Strong employment growth in May indicates the U.S. economy is awakening from the soft first quarter and reaffirming the likelihood of an interest rate hike this year. A series of temporary factors, including slumping energy prices, a shutdown at West Coast ports, and cold weather combined to pare an annualized 0.7 percent from GDP in the first quarter, calling into question the veracity of the economic recovery. Additionally, weakness in the Eurozone and Asian economies supported the FOMC’s dovish stance. However, a bevy of recent economic releases, including May’s job additions, automobile sales and manufacturing data are indicative of an economy mirroring last year’s weak start and subsequent robust gains.
The U.S. economy created 280,000 jobs in May, the highest level since December of last year. Furthermore, an additional 32,000 positions were added to the prior two months, lifting average monthly gains thus far in 2015 to over 200,000 jobs. The professional and business services, leisure and hospitality, and education and health services sectors contributed 194,000 jobs during the month. Mining, meanwhile, pared 17,200 positions due to the prolonged downturn in energy prices.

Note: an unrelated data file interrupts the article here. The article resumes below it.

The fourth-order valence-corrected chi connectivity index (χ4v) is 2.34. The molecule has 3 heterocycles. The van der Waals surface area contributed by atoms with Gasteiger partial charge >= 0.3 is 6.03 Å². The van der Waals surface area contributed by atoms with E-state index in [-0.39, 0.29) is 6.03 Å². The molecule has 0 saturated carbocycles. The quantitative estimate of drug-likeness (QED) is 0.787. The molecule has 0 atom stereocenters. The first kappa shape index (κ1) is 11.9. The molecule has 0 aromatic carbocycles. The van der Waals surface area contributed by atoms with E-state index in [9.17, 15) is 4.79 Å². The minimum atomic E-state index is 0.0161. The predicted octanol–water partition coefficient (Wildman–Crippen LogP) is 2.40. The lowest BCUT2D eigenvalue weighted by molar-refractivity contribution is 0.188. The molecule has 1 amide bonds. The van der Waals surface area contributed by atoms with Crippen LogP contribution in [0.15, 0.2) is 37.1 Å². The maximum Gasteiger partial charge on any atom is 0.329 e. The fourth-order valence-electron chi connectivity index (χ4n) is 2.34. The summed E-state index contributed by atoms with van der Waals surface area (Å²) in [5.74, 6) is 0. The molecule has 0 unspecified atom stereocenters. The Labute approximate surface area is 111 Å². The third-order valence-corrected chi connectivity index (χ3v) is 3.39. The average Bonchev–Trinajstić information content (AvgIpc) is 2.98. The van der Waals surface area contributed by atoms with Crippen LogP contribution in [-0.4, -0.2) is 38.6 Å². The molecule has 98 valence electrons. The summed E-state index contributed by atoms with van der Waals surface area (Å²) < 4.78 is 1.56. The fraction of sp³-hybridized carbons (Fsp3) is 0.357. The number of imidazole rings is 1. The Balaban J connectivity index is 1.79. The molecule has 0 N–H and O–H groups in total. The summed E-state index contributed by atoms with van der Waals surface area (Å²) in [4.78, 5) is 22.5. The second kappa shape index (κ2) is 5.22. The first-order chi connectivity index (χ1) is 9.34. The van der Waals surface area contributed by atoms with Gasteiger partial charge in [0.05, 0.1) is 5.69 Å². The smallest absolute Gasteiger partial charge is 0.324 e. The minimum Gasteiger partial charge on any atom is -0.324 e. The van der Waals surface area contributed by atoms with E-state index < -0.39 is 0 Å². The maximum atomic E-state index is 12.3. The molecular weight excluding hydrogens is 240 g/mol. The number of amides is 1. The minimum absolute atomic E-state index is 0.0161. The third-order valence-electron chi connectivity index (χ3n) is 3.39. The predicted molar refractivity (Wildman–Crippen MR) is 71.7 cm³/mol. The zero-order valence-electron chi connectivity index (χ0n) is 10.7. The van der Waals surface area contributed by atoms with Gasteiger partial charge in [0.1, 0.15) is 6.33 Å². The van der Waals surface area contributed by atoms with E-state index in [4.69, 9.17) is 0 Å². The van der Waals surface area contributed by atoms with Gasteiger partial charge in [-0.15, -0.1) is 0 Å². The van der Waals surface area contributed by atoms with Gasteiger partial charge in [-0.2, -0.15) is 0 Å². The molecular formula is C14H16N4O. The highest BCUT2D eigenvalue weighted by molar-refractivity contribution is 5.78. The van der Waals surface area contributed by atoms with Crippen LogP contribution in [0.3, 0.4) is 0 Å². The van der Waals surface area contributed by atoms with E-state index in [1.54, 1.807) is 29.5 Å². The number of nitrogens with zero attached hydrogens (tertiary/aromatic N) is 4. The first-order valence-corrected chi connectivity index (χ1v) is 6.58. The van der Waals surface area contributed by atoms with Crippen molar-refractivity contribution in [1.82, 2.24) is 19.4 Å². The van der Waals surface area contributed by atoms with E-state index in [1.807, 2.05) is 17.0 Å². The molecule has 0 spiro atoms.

The unemployment rate ticked up 10 basis points to 5.5 percent in May, though the increase can be attributed to college graduates entering the market. More than 100,000 unemployed workers were new entrants into the workforce, resulting in the modest rise in the rate. Annual wage growth, which the Fed has repeatedly used as leverage for leaving interest rates near zero, climbed to 2.3 percent in May, the largest rise in nearly two years.
Nearly 12 million jobs have been created since the recovery began, or 3.7 million more jobs than the country lost during the most recent recession. Combined with improved wage growth, the Fed is expected to begin normalizing monetary policy in the second half of this year. Although a slim chance remains that interest rates could rise in July, the most likely scenario points towards an increase in September or October.